If you prayed for me as I traveled, or are among those who donate to support my apostolate, you are a part of any and all good I accomplished by God's grace during my tour. The Church in Europe is not like that of America; it is much smaller and poorer. Unless one is at the very top level of renown, which I am not, it is not a place where a Catholic speaker from overseas can expect to make a profit or even break even. My tour would not have been possible without your support. From the bottom of my heart, thank you. All who support my apostolate and studies in any way, spiritually or materially, are in my prayers every day.

Thursday, June 25, 2015

Listen now: I speak on "Blessed Are the Pure in Heart"

I am delighted to share with you the talk I delivered at the 2015 Institute on Religious Life's national meeting: "Blessed Are the Pure in Heart."



The talk is mostly based on my upcoming book Remembering His Mercy, on Pope Francis's spirituality for healing of memories, though it begins with a section of my most recent book, The Thrill of the Chaste (Catholic Edition).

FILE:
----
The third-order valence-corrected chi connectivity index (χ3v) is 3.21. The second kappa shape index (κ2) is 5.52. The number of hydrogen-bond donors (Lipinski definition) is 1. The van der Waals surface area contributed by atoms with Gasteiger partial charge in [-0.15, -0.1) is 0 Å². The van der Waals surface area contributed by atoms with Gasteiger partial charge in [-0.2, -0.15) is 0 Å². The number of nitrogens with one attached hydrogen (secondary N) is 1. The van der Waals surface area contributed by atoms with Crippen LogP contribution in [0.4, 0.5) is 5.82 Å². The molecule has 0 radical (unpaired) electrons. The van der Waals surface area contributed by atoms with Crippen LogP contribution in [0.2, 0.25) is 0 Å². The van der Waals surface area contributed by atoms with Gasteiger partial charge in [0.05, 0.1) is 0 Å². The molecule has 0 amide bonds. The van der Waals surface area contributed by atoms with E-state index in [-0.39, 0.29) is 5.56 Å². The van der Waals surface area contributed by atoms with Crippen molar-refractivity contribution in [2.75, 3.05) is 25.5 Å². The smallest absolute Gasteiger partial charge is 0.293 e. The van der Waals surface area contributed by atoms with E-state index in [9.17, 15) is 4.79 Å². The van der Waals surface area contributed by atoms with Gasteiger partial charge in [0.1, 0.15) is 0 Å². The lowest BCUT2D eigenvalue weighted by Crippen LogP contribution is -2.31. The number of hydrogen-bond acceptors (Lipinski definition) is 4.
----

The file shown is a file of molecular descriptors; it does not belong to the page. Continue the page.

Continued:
If you would like to hear or download other talks of mine on chastity and spiritual healing (the topic of my other book, My Peace I Give You: Healing Sexual Wounds with the Help of the Saints, visit my new iTunes podcast page or my Soundcloud page.

My next Dawn Patrol post, coming very soon, will be about the beautiful experiences I had during my recent three-week speaking tour of Europe.

Have you benefited from my talks or writings? If so, please consider making a donation to support my apostolate and doctoral studies. Thank you and God bless you.

Monday, June 1, 2015

On tour in Europe!

I was all smiles after arriving in Rome May 21. Photo by Father Joseph Roesch, MIC.

Just a quick note from Paisley, Scotland, where I am in the midst of my European speaking tour sharing the message of The Thrill of the Chaste (Catholic Edition) and My Peace I Give You. The tour is going wonderfully, praise God, and I am posting regular updates on my Twitter account (@mypeacebook). A highlight was my talk in London at the Catholic Voices Academy, audio of which is available online.